I have recently decided to start learning the web-development basics. I plan to cover all common languages or aspects of the programming. I was able to aquire many of the for Dummies books, and want to know what order you recommend I read them... Perhaps why the order you think as well.
* Ajax for Dummies
* CSS Web Design for Dummies
* HTML, XHTML & CSS for Dummies
* PHP 5 for Dummies
* PHP & MySQL for Dummies
* XML for Dummies
* Search Engine Optimization for Dummies (Not Really Programming)
Well, since you already have them...you can use them as fuel for a fire.
When you can, try to find some better books on the topics of interest, though a lot of your knowledge will best be learned through coding things yourself. There are also various sites that are staples for some. Blogs, sites full of resources, etc. - they can be useful as well.
Don't learn it all. Web development is split into three areas of expertise:
3) Server side development (PHP, Perl, Python, Java, .NET and data base management, plus solid understanding of HTML and some understanding of CSS)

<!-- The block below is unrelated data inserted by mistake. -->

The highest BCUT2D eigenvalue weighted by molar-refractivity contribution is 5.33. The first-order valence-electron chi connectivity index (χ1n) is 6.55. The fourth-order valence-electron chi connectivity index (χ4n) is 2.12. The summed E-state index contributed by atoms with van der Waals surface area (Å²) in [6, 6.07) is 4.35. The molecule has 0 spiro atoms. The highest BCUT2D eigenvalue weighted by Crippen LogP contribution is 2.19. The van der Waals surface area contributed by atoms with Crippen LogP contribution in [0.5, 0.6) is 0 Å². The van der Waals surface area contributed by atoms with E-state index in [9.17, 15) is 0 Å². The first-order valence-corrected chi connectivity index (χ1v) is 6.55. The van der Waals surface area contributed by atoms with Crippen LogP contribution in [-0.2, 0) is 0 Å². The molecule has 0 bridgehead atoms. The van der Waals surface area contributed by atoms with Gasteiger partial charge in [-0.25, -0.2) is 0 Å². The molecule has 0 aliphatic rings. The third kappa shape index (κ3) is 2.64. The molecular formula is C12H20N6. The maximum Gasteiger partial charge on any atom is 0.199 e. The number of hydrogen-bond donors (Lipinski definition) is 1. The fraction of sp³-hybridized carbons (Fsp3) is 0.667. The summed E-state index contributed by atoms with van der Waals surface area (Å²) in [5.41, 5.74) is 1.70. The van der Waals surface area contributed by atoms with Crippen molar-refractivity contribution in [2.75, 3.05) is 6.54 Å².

Pick one of these areas and focus on it. Employers are looking for people who specialize. People who are "jacks of all trades" simply don't get paid as much, and have a harder time finding jobs because they lack the specialized skills. At least that's the way it is in my part of the USA.
Certainly start out understanding HTML and introduce yourself to CSS. Once you have those down, dive into one of the three specialties. And to be honest, there is the largest demand for Java and .NET developers. I've found jobs that want PHP developers, but they occur at 1/20th the rate of Java and .NET job postings, and often don't pay nearly as much. Sucks. A good PHP developer is worth just as much as a good .NET or Java developer, but the market just doesn't have as much of a demand for PHP.
"Beginning PHP and MySQL 5, 2nd Ed." by W. Jason Gilmore
"PHP Object, Patterns and Practice, 2nd Ed." by Matt Zandstra
Yeah, I basically said "don't program in PHP" in my previous post, and I prefer PHP. But any good developer will find work, regardless of the language they program in. Since PHP 5 introduced a ton of object oriented programming features, PHP could very well become more popular than it is now, especially in the corporate environment that is generally dominated by Java and .NET. You'll find that smaller shops and businesses will use non Java and .NET languages right now.